>> many ways that a legal document like the privacy policy can get out of sync,
>> since it requires a great deal of corporate review.  What the policy does
>> is define the black box requirements, and then the technical folks are
>> instructed to adhere to those requirements at a minimum.  The actual
>> technical procedures implemented in practice are often more
>> privacy-preserving than what is publicly declared in a policy and
>> vary depending on which application is being discussed.
>> Furthermore, we are not talking about public data.  The fact that many
>> lawyers would prefer to have more transparency into corporate business
>> practices is hardly a justification for additional requirements.
>> What matters is the end result, not how a company might get there.
>> Regardless, nothing in the spec prevents companies from describing
>> their de-identification measures in a privacy policy. If there is
>> value for them to do so (as there is for EFF), then that value should
>> be justification enough without further imposition by this WG.
>> If legislative or regulatory bodies want to impose that kind of obligation,
>> they have the power to do so (usually subject to more responsible
>> oversight and public feedback than a W3C spec).
> Thanks Roy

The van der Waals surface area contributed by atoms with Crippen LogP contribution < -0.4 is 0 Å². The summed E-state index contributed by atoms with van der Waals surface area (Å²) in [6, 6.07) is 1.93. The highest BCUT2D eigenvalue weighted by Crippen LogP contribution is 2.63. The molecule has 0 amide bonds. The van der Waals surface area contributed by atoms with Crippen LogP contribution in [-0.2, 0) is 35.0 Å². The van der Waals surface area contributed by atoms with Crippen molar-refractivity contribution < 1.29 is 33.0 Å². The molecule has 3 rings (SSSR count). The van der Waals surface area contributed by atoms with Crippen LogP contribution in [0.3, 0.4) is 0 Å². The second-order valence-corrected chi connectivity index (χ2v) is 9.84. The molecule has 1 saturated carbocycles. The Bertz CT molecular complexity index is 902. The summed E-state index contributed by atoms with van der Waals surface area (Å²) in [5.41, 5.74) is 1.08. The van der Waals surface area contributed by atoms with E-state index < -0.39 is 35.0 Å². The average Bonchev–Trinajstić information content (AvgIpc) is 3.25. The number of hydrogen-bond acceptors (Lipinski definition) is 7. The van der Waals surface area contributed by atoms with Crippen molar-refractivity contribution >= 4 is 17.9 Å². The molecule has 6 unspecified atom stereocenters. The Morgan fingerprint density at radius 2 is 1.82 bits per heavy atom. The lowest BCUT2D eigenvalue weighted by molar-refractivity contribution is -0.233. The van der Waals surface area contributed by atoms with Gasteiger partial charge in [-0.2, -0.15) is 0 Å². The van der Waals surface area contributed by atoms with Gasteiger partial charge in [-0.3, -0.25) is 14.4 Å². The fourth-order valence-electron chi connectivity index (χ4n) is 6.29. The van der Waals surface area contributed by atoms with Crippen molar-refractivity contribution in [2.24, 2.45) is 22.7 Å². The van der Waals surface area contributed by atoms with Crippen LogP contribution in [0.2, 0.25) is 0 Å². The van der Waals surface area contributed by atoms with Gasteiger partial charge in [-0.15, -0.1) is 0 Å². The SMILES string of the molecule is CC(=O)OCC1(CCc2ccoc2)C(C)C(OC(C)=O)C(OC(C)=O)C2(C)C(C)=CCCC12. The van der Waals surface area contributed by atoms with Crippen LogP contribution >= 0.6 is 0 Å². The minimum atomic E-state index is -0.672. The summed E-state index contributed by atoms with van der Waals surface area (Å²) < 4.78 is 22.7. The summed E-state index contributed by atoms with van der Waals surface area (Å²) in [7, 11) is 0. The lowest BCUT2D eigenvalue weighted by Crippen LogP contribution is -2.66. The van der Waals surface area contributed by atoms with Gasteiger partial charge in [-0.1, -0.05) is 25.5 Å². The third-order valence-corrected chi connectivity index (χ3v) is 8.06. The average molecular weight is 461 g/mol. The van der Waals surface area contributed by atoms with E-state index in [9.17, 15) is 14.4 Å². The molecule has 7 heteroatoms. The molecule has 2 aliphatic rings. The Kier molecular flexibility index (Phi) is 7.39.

> so, I think we should split out the (b) clause and make it a separate question on the consensus.  I agree, it doesn’t make a difference to the quality of the {anonymization} to describe what you did — it just enables people to critique it, which might indirectly improve it, but it is pretty circuitous.  I did not put it in my original definition, but on request...

It might make more sense (editorially and in terms of helping implementers read and apply the document) to move a requirement for transparency of deidentification process into a server compliance requirement necessary if a server is complying with a user's preference by deidentifying relevant data. And yes, it might be an orthogonal question for the group. As I understand Roy's email, he objects to the requirement whether in the definition or elsewhere.

>> In general, I would prefer to switch to "anonymized" (and use a
>> strict definition of that) or return to using "unlinkable" (also
>> with a strict definition), rather than pollute the spec with behavioral
>> requirements inside the definition of terms.
> As I understand it, we have at least the following candidates for what the term is:
> de-identified — seriously confuses with the HIPAA standard <>
> unlinkable — unfortunately, the world-wide-web is built using hyperlinks represented by URLs, only we’re not talking of those kind of links